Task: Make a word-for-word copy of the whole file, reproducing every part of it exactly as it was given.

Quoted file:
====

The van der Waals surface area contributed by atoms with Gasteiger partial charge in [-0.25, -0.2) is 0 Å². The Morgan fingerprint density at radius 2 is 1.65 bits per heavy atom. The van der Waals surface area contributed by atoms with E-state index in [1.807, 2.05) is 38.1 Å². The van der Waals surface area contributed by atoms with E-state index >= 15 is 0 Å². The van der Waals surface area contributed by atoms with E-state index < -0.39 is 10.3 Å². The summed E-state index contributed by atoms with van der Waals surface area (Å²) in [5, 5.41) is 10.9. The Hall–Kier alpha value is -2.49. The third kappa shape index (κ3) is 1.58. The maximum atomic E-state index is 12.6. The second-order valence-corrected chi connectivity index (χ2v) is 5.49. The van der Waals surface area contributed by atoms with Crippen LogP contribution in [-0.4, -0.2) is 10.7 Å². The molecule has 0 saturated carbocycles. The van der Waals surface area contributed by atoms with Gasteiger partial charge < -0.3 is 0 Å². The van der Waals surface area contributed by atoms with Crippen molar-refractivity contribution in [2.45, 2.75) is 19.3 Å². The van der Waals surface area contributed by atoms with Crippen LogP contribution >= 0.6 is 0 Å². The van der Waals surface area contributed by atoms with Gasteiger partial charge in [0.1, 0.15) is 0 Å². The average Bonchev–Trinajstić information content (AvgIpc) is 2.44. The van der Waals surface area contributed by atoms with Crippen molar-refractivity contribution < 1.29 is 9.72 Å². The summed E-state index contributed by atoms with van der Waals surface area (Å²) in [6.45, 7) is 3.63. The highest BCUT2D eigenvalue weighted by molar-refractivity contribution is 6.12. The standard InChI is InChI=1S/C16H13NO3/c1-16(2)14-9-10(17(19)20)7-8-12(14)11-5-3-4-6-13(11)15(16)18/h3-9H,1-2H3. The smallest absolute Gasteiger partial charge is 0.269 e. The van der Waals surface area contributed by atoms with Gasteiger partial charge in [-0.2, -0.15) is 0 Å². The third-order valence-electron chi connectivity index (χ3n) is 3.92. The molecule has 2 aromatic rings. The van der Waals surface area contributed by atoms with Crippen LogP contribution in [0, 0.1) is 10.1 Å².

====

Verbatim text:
The van der Waals surface area contributed by atoms with Gasteiger partial charge in [-0.25, -0.2) is 0 Å². The Morgan fingerprint density at radius 2 is 1.65 bits per heavy atom. The van der Waals surface area contributed by atoms with E-state index in [1.807, 2.05) is 38.1 Å². The van der Waals surface area contributed by atoms with E-state index >= 15 is 0 Å². The van der Waals surface area contributed by atoms with E-state index < -0.39 is 10.3 Å². The summed E-state index contributed by atoms with van der Waals surface area (Å²) in [5, 5.41) is 10.9. The Hall–Kier alpha value is -2.49. The third kappa shape index (κ3) is 1.58. The maximum atomic E-state index is 12.6. The second-order valence-corrected chi connectivity index (χ2v) is 5.49. The van der Waals surface area contributed by atoms with Crippen LogP contribution in [-0.4, -0.2) is 10.7 Å². The molecule has 0 saturated carbocycles. The van der Waals surface area contributed by atoms with Gasteiger partial charge < -0.3 is 0 Å². The van der Waals surface area contributed by atoms with Crippen molar-refractivity contribution in [2.45, 2.75) is 19.3 Å². The van der Waals surface area contributed by atoms with Crippen LogP contribution >= 0.6 is 0 Å². The van der Waals surface area contributed by atoms with Gasteiger partial charge in [0.1, 0.15) is 0 Å². The average Bonchev–Trinajstić information content (AvgIpc) is 2.44. The van der Waals surface area contributed by atoms with Crippen molar-refractivity contribution < 1.29 is 9.72 Å². The summed E-state index contributed by atoms with van der Waals surface area (Å²) in [6.45, 7) is 3.63. The highest BCUT2D eigenvalue weighted by molar-refractivity contribution is 6.12. The standard InChI is InChI=1S/C16H13NO3/c1-16(2)14-9-10(17(19)20)7-8-12(14)11-5-3-4-6-13(11)15(16)18/h3-9H,1-2H3. The smallest absolute Gasteiger partial charge is 0.269 e. The van der Waals surface area contributed by atoms with Gasteiger partial charge in [-0.2, -0.15) is 0 Å². The third-order valence-electron chi connectivity index (χ3n) is 3.92. The molecule has 2 aromatic rings. The van der Waals surface area contributed by atoms with Crippen LogP contribution in [0, 0.1) is 10.1 Å².